Amal pointed me to about the AP's work, that he published on . It's a fascinating examination of the cancer claim:
I really just don’t see the glass or the operation of the implant to be the cause. I feel it’s more than likely that it’s the anti-migration coating on the pet and human implants that are causing the cancerous cells surrounding the implant site. The implants I’ve got and other DIY people that have followed in my footsteps have do not have this coating. I purposely did not get implants with this coating because I wanted to be sure I could remove/replace mine should the need arise. Now I’m just that much more satisfied I chose not to get an “FDA approved human” or pet implant which have this coating.
To read the transcript of my interview with another body modification enthusiast, Quinn Norton, who has reported on body mods for Wired magazine and had a magnet inserted into her finger for a time, see .

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Public's "muted reaction" to Stronach story a sign of change: National Post

The Toronto Star's on Belinda Stronach's decision to have breast-cancer care in California rather than in Canada failed to cause much of a stir, the Star has admitted.

The acceptance of so many Canadians of Ms Stronach's choice is a sign of "the coming health revolution" when Canadians will cease to be prevented from leaving the public system if they want to spend their own money on healthcare, :

Last Friday, the left-leaning newspaper sought to goad its readers into righteous fury with a front-page story reporting that Liberal MP Belinda Stronach recently had sought treatment for breast cancer at a U.S. medical clinic. Ms. Stronach, who's become a political punching bag in recent years for a variety of unrelated reasons, clearly was being set up for a cascade of abuse and accusations of hypocrisy.

But that cascade never came. Instead, Star readers told the newspaper's editors to butt out. "Far from outrage, early reaction seems to be heavily on Stronach's side," a Star writer reported in a follow-up article. "Star readers, responding in a Web forum, were largely saying yesterday that it was no one's business where the Magna executive decided to pay for her own treatment outside Canada's medicare system. The Star's 'Speak Out' forum received comments such as: 'Good for Belinda,' and 'There's no issue,' and 'Please, please, please, leave her alone.' At least a couple of readers questioned the Star's judgment in making this front-page news."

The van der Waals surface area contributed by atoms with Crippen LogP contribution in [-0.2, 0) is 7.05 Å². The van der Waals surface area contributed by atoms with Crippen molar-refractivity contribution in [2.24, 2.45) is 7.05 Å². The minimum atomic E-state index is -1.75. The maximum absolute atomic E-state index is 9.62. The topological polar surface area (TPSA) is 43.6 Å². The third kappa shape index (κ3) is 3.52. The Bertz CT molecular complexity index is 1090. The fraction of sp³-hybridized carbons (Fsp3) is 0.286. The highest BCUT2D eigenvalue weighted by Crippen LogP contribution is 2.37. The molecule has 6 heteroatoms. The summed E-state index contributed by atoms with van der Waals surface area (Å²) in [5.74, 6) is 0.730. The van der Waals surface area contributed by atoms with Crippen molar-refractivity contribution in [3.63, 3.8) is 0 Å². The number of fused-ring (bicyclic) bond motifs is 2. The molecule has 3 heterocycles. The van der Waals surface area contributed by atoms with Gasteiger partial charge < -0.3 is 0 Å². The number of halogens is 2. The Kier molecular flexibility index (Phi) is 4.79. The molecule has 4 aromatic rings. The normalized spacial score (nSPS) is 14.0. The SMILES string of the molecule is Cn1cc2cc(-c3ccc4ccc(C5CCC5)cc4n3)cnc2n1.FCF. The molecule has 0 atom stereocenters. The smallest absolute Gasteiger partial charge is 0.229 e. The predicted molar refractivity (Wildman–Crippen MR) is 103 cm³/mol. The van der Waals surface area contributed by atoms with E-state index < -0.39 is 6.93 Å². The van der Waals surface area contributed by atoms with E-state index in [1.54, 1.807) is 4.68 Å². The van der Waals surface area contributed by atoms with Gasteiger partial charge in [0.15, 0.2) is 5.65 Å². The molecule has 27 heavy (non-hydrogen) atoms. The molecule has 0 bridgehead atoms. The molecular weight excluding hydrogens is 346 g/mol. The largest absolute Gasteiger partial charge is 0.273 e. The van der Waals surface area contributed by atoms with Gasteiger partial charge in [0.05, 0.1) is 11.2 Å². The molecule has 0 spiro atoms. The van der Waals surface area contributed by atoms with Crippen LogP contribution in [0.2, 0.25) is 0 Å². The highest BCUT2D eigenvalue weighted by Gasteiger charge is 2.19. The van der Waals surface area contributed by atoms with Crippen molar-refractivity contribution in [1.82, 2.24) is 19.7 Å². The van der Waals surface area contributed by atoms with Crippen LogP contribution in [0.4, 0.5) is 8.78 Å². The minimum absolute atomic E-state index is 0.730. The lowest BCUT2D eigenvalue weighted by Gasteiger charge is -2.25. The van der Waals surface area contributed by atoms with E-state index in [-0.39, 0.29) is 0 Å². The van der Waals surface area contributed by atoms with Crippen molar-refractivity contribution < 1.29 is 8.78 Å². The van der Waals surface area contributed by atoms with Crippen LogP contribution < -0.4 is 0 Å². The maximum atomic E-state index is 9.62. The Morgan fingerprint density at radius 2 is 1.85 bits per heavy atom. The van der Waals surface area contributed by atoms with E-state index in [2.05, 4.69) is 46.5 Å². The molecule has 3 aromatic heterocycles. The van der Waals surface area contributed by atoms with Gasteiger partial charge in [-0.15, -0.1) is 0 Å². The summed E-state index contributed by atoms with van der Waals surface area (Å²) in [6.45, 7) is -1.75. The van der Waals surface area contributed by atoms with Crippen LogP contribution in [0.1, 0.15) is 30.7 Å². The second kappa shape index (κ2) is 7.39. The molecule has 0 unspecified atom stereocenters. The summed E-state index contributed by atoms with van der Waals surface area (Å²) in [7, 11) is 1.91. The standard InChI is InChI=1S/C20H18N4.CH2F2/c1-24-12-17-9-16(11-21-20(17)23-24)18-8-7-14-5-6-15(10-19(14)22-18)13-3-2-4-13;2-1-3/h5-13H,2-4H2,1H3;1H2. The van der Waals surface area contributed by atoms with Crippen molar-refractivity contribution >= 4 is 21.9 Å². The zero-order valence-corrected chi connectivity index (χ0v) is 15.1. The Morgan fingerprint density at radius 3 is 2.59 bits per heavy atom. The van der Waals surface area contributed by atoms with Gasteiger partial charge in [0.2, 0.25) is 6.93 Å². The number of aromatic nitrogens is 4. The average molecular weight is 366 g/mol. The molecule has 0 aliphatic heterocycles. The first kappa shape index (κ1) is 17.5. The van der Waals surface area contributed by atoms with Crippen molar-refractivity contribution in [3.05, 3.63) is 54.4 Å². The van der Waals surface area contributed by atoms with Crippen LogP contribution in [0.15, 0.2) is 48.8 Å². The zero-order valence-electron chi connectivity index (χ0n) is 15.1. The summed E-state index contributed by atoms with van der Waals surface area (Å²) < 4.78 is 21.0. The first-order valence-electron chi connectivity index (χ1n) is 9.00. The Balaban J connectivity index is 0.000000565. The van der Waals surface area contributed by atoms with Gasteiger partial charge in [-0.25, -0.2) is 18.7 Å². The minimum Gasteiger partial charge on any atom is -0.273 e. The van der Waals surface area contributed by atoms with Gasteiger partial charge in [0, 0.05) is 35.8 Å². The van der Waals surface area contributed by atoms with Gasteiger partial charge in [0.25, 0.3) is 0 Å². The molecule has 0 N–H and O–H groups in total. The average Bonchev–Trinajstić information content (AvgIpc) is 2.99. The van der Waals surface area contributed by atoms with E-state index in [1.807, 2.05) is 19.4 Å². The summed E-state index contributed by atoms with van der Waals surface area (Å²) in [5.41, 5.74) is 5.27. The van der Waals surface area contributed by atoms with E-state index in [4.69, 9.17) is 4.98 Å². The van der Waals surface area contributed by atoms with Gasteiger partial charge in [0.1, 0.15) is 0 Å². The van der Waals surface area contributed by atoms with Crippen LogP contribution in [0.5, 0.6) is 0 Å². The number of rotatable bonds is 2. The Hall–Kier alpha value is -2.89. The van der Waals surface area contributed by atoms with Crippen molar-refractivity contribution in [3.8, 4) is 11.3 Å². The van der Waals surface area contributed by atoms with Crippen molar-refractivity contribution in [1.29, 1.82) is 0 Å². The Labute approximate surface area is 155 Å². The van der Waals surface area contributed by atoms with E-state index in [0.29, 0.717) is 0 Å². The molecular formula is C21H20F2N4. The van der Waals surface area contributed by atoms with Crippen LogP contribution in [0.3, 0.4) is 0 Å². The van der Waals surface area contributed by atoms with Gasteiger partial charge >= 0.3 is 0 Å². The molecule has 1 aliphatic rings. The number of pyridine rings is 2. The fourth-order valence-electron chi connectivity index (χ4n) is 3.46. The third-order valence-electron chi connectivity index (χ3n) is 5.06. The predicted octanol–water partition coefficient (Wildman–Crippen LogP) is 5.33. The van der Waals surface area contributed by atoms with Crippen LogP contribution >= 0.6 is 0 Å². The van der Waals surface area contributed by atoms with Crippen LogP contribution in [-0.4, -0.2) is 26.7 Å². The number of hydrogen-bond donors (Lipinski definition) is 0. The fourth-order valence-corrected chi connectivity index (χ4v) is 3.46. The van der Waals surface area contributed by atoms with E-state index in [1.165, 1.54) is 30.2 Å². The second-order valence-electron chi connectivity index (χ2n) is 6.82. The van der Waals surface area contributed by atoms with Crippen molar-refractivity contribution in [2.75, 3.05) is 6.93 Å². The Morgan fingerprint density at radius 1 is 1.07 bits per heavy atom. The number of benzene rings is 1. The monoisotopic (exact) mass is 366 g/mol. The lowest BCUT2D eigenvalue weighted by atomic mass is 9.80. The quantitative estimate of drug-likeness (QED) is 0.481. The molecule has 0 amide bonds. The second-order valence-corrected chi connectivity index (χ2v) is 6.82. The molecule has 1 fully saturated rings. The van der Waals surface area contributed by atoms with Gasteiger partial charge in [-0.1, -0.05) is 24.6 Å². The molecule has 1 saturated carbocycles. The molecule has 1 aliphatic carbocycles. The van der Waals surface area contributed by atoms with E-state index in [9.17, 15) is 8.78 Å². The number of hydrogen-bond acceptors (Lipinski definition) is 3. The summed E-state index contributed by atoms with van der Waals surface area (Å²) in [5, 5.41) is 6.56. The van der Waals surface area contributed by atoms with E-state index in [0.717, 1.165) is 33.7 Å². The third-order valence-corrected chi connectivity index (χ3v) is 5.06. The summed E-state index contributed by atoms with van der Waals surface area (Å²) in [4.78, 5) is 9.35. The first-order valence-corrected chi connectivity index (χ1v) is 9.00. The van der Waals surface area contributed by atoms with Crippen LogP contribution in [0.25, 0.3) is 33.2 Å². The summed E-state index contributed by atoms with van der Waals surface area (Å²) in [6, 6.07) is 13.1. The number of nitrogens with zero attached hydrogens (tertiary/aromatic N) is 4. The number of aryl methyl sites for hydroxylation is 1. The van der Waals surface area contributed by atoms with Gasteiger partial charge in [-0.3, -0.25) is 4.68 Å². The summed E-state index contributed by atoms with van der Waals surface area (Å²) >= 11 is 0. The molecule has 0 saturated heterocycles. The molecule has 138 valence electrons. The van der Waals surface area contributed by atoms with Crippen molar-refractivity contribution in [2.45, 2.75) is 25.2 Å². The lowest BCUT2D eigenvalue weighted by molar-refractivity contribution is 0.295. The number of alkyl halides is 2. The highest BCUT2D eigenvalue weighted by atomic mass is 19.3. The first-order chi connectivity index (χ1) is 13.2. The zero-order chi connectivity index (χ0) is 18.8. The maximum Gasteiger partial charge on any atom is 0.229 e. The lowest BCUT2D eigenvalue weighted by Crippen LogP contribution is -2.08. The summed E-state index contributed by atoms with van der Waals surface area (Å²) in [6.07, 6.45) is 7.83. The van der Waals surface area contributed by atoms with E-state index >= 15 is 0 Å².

You can read the Star's follow-ups on readers' reactions and .

For Canadian Medicine's earlier coverage of this story, see .

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Health Wonk Review: September 20, 2007

The , a collection of recent health-policy blog posts, is online now at .

Highlights include a series of entries about Hillary Clinton's health-insurance plan, a of a recent study debunking American myths about killer Canadian wait times, and news on a few interesting biotech companies' lawsuit struggles.

Canadian Medicine makes an appearance, with a nice introduction from author Joe Paduda:

here's a candidate for from a brand-spanking-new contributor to HWR - "Sex & drugs scandal rocks Adopt-A-Doc program". Yes, you can open this at the office...

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John Tory proposes more private delivery of publicly funded care

The two most salient points from John Tory's (pictured right) proposed health-insurance reform plan are to let Ontarians access private health clinics using their public insurance plan cards, and to let physicians work in both public and private clinics at the same time.

The London Free Press

While "fiercely committed" to the principles of the public health system, he said he believes private health-care delivery can end the suffering of people waiting for service.

Tory said the OHIP card would be needed to access such services and facilities, which wouldn't be able to charge more than OHIP pays.
The Globe and Mail says Tory's plan is from the religious-schools issue that has been hurting him in the polls heading into the October 10 election.

The Globe reports that the Liberals and NDP, of course, oppose Tory's ideas:
Liberal Health Minister George Smitherman said his party rejects the idea that for-profit delivery is the answer for health care.

There is a "tremendous body of evidence" that suggests the private delivery of health care will lead to poorer outcomes and the "cherry picking" of the easier, high-profit procedures by the private providers, he said.

"Hip surgery is not like having your toenail clipped," he said.The NDP also condemned the plan, saying Mr. Tory would "continue the McGuinty tradition of steering public dollars into private profit."
For more on the Ontario election and healthcare, see .


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Speaker didn't spread TB: public health officials

Andrew Speaker, the MDR-TB-positive Atlanta lawyer (pictured right) who flew back and forth across the Atlantic and attempted to sneak back into the US via Montreal, didn't infect any fellow passengers, .

The Public Health Agency of Canada identified and contacted the 29 people who were in that zone of potential infection on the Prague to Montreal flight. All but a few have completed the necessary two tests, an official of the agency confirmed.